By Beau Smith

Background on the CBS TV Series Jericho: (Thanks to Starpulse.com)

One of the many 24 -style series of the 2006-2007 season, wherein crucial plot points were revealed with exasperating coyness on a weekly serialized basis, and in which every single solitary character seemed to have something to hide, Jericho made its CBS debut with one of the most startling openers in TV history. As prodigal son Jake Green (Skeet Ulrich) returned to his hometown of Jericho, KS, after an unexplained five-year absence, he spotted what seemed to be a nuclear mushroom cloud blooming on the horizon, hundreds and hundreds of miles away. At first glance, it looked as though the super-powers were at war, but it would later be revealed that the attack was the work of terrorists—though how many terrorists, no one knew. Whatever the case, Jericho was completely cut off from the rest of the world, and no one had any idea what fate held in store for them: another bomb, perhaps; or starvation; or slow death from radiation? Jake’s father Johnston Green (Gerald McRaney), the mayor of Jericho, valiantly tried to keep the community together and to avert wholesale panic, endeavoring to maintain radio contact with the rest of the country and the world, and organizing searching parties to glean new information about the apparent nuclear holocaust. Meanwhile, Jake was uncomfortably reunited with two former lovers: Emily Sullivan (Ashley Scott), now engaged to another man, and local schoolteacher Heather Lisinski (Sprague Grayden). Weaving in and out of the story was a newcomer to Jericho, the enigmatic Mr. Hawkins (Lennie James), who claimed to be a cop from St. Louis, and who somewhat suspiciously was a veritable fountain of information about nuclear fallout and post-apocalyptic survival techniques. Jericho began weaving its multitude of tangled plot webs on September 20, 2006.

Last night (3/25/08) I watched the last episode of the CBS TV show Jericho. I came on late with Jericho. I didn’t know about it when it first came on. I happened to have caught like the third of fourth episode in reruns and even then, I think the show was in trouble of being yanked by CBS.

I found it to seem interesting. Enough to where I started making time to watch it when it was on. Later, I got filled in when the Sci-Fi Channel started rerunning the series. That helped a lot. I liked the large cast filled with a few faces known as well as actors, young and old that I didn’t know. I liked the idea of the location being in middle-America. It was nice to see a show not take place in Los Angeles or New York City. I’m so tired of seeing New York City on TV you just wouldn’t believe.

I can see where Jericho would have a rough start in grabbing viewers. Like any other serial, large cast show, I think the writers and producers aren’t sure yet who and what is going to click with viewers. A lot of it is like the Marvel Comics method of marketing, “throw stuff against the monkey cage wall and see what sticks.”

The first few episodes seem to try and grab everyone. They had the big bomb go off and with that they hoped to get some of the 24 viewers. There were a lot of soap opera relationships where they wanted to make sure they could wrangle some female viewers. There were even traces of possible high concept story stuff where they hoped to pull in the Lost crowd. Just like any new serial show you have to bear with them through the first season to see if there is any spark of goodness to come. With Jericho there was that spark. You have to stick with something like this as a viewer to see what characters will grow and develop. So many things change as writers get used to the beat and pace of a show.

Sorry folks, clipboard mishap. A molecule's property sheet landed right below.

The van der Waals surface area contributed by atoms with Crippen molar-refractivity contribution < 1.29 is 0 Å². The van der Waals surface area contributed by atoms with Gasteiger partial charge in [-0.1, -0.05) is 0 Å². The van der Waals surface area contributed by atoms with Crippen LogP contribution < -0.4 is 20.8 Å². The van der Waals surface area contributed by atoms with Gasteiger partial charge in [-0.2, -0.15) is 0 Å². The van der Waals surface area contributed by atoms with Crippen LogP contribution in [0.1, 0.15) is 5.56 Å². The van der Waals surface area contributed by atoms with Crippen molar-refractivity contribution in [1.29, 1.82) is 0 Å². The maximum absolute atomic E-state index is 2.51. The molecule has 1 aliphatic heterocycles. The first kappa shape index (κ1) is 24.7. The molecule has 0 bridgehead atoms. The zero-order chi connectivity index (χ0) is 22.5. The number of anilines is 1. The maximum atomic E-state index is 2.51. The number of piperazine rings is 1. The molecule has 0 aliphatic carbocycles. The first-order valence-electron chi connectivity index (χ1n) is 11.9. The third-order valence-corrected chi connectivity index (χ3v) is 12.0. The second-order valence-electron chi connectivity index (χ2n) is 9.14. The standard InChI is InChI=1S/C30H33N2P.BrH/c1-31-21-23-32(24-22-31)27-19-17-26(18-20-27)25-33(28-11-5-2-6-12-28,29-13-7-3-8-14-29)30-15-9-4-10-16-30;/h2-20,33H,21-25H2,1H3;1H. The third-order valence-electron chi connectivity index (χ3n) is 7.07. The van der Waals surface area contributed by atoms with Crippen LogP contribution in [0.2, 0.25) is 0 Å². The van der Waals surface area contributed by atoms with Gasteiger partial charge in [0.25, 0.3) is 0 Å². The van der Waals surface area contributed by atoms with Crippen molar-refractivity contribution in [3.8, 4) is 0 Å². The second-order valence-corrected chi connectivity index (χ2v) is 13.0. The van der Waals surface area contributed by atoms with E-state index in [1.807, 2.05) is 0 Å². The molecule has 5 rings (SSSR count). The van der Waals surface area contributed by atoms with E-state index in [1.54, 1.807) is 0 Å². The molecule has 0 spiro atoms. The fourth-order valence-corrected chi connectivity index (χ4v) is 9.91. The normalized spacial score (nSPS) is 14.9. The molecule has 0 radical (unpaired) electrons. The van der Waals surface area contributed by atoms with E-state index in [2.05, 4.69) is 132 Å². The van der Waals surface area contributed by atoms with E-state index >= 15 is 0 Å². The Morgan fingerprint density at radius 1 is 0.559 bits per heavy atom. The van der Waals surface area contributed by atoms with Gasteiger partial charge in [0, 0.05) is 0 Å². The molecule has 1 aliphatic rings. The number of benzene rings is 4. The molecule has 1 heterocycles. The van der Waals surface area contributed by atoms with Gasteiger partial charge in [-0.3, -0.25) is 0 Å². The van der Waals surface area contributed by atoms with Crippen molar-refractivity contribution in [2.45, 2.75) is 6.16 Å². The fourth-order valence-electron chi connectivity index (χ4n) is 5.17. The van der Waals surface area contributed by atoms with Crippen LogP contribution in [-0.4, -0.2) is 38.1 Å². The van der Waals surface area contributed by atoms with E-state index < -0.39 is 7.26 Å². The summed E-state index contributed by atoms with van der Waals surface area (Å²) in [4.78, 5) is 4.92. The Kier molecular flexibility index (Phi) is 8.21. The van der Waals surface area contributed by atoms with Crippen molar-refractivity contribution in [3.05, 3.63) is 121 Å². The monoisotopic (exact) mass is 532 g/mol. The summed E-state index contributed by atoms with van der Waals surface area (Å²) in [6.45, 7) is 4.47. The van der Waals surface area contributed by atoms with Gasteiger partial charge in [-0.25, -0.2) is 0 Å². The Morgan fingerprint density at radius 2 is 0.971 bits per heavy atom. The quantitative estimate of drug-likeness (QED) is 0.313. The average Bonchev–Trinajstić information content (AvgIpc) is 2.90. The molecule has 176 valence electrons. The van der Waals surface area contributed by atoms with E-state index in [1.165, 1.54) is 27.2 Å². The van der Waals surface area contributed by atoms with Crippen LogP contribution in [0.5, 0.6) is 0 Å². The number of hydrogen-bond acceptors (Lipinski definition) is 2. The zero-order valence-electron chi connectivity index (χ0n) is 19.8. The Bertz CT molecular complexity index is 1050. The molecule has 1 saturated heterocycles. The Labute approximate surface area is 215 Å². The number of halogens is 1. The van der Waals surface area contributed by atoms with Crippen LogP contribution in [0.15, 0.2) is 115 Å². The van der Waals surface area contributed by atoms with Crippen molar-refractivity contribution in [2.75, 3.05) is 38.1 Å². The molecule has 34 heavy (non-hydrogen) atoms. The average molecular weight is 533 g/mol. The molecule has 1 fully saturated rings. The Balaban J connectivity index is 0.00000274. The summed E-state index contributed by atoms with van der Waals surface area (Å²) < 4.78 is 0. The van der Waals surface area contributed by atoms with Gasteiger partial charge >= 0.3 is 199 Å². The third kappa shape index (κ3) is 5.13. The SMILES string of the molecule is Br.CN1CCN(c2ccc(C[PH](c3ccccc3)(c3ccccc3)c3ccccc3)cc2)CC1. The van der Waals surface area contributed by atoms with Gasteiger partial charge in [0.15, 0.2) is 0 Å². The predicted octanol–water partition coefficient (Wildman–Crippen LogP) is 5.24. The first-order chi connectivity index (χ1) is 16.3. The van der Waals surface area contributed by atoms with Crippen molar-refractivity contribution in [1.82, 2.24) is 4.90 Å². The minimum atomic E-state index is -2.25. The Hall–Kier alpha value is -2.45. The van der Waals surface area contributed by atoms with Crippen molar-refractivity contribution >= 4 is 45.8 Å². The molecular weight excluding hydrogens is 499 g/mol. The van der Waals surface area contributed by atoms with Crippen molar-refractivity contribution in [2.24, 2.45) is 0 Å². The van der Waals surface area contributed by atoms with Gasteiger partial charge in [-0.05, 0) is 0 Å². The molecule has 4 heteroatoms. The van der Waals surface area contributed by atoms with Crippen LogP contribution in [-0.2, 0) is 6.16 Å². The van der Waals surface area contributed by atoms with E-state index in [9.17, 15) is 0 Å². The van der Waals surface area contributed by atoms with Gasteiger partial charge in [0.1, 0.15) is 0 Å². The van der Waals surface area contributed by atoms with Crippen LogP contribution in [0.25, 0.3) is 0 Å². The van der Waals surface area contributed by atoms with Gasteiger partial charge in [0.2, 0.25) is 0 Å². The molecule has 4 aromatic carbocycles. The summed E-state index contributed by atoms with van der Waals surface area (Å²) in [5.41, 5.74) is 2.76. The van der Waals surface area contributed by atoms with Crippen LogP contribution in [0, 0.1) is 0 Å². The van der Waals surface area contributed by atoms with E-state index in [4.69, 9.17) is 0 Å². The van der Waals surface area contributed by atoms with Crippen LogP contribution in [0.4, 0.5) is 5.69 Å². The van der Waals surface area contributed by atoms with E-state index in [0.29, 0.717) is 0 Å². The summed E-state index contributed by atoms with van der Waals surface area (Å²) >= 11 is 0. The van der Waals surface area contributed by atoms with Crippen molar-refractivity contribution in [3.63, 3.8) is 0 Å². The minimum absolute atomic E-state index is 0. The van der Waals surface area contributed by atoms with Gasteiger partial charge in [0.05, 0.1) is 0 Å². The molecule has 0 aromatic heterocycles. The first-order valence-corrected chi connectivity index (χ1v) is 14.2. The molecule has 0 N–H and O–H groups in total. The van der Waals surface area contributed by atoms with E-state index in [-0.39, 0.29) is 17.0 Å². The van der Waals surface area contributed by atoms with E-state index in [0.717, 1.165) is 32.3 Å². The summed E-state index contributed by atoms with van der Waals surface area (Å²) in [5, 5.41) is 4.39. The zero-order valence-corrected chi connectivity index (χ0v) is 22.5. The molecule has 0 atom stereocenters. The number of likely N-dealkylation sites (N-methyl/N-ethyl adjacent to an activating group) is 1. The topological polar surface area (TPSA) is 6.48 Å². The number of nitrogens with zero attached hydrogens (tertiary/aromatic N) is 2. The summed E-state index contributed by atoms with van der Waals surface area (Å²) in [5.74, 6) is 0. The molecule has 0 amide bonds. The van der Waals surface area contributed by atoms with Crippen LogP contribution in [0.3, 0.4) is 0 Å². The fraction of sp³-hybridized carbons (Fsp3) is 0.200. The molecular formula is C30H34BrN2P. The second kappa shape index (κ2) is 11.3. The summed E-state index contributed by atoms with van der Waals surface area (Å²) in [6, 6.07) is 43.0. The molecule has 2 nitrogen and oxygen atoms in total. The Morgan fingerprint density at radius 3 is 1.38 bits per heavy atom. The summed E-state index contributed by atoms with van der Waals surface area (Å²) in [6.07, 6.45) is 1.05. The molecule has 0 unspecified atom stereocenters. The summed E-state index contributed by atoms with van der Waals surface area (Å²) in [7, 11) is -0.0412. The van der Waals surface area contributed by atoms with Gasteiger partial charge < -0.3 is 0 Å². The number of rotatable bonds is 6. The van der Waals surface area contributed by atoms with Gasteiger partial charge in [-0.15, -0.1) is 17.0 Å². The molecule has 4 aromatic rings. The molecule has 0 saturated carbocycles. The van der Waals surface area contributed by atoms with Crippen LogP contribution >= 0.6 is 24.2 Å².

I think that with the almost immediate concern that they would get axed (and they did once to be brought back and then finally axed for good) made the writers and producers of the show tighten up not only the story lines, sub-plots, but the characters as well. It was all for the better. A lot of the fat was trimmed off and the show became very lean and fast moving. Characters you might not have liked much at the start grew and grew on you as each new episode unfolded. The pace of the show picked up and with each cliffhanger solved the next was taken to a higher level, which made the show very enjoyable.

Casting was always a strong point of the show and it continued when they would bring in guest stars. They seemed to always nail the new characters perfectly by making them known faces, yet you didn’t always know their names. D.B. Sweeny and Esai Morales were prime examples. This was perhaps the greatest of Morales career. He was as powerful as John Wayne in his actions on screen. The show really brought up the chip value of such actors as Skeet Ulrich (This is the first time he has really stood out in a role to me.) Kenneth Mitchell, Brad Beyer, Alicia Coppola, Shoshannah Stern (Great example of character development as Bonnie Richmond, the deaf sister of Stanley Richmond who, without spoiling it for you, has one of the greatest last scenes in the series) and most of all the actor Lennie James as the very mysterious Robert Hawkins. He was amazing and had an edge to him that rivaled that of Jack Bauer on 24. Every time he was on the screen you were riveted to his next move. His use of facial expressions were just brilliant.

Great character actor Bob Stephenson as Jimmy, one of the deputies in the series got a career chance to stand up and be seen and he made the most of it. He is usually cast as some smart-ass teen’s bumbling dad or the goofy guy next door. Here he got to prove that there is far more to his range than just a sitcom prop.

The bad guys that would spring up in this series were always edgy and had many more layers than your run of the mill villains. There was true threat from them and you felt you had to watch their every move. One of the other highlights of the series was that every character had more depth than you first thought. If you hung in with the series, you were rewarded.